The U.S. Supreme Court heard District of Columbia v. Heller, a monumental Second Amendment case that will likely decide whether you have an individual right to keep and bear arms.
By Frank Miniter
In March, the debate over whether Americans have an individual right to own guns made it into the marble halls of the U.S. Supreme Court. The case is District of Columbia v. Dick Anthony Heller, and it has garnered headlines across the nation. Unlike most constitutional questions in which there are enough past cases to give judges a roadmap, the last Supreme Court precedent directly interpreting the Second Amendment is the 1939 Miller decision, a decision so limited that even the Supreme Court says it has “never clearly decided” if the Second Amendment protects an individual right.
Without a clear precedent to follow, the court is looking all the way back to our founding era for direction. After the American Revolution and the ratification of the U.S. Constitution, James Madison drafted the Bill of Rights in 1789 and Congress acted on it in 1791, as it had promised it would after George Mason and others argued that the Constitution failed to protect the basic principles of human liberty. The first Congress then edited, debated and sent a proposed list of 12 amendments to the states, which ratified ten. Those ten amendments became our Bill of Rights. The Second Amendment (“A well regulated Militia, being necessary to the security of a free State, the right of the people to keep and bear Arms, shall not be infringed”) has stood for more than two centuries as a bulwark for personal liberty--a right that literally makes the frailest woman the equal of the brawniest felon.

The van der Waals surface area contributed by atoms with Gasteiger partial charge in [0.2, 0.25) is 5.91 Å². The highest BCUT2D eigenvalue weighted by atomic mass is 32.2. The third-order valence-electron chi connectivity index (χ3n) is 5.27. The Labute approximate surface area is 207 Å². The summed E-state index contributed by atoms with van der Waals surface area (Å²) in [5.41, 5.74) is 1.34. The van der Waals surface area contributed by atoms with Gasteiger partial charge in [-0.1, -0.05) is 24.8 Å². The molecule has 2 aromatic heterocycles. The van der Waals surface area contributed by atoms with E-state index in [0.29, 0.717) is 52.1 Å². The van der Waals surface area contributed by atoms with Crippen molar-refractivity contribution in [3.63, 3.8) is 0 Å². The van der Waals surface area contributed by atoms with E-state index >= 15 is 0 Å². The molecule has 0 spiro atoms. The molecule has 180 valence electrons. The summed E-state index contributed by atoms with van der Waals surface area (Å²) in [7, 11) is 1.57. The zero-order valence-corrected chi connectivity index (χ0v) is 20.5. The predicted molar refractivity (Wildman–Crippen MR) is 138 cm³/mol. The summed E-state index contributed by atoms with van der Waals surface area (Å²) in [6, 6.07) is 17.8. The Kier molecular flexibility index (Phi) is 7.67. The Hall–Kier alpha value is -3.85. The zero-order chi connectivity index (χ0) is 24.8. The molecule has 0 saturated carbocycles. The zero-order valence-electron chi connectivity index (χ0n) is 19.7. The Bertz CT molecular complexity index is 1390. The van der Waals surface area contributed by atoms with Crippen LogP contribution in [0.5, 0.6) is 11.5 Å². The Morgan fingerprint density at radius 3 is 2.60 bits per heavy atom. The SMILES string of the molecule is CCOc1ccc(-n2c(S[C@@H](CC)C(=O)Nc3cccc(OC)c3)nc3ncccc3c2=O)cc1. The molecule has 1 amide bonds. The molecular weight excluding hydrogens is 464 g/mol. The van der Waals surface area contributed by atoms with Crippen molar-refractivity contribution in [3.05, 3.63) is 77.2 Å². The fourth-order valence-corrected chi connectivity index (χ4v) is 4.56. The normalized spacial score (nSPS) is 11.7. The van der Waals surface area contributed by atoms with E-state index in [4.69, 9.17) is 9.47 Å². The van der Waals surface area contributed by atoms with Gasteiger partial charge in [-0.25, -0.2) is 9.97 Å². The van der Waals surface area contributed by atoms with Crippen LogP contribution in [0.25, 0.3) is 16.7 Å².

It’s a right that has increasingly been attacked by those who would prefer to rewrite the Second Amendment into something that only protects state militias, not individual citizens.
Washington, D.C. is arguing it can ban handguns because, according to its logic, people don’t have a right to keep and bear arms unless they are members of a government-regulated militia. Dick Anthony Heller, however, is contesting that claim by arguing that D.C has infringed his Second Amendment rights. Heller is a security guard who carries a handgun while on duty guarding the federal building that houses the administrative offices of the federal court system, but he has to turn in his handgun when he goes home; as a result, he wants to be able to keep a handgun at home for self-defense. But D.C. turned down his request to register a handgun. So, though he is allowed to guard the government with a firearm, he has been denied the right to guard himself. This moral dilemma is the result of D.C.’s handgun ban, passed in 1976.
This clear confrontation set up a constitutional question that the Supreme Court defined this way: “Whether [provisions of the D.C. firearms code] violate the Second Amendment rights of individuals who are not affiliated with any state-regulated militia, but who wish to keep handguns and other firearms for private use in their homes?”
Though a decision isn’t expected until June, here’s what happened in the courtroom and how a ruling might affect your rights.
On March 18, the sun rose upon a line of 200 people who waited all night on the steps of the U.S. Supreme Court in Washington, D.C. for a chance to see this historic case. Nearly as many journalists were setting up TV cameras and conducting interviews. An informal survey of the people in line found it was loaded with Second Amendment adherents. It seemed like even more evidence that the clear majority of the American people understand that the Right to Keep and Bear Arms is a fundamental individual right--though the whimsical notion that the Brady Campaign vassals were too timorous to spend a night on D.C.’s crime-ridden streets occurred to a few.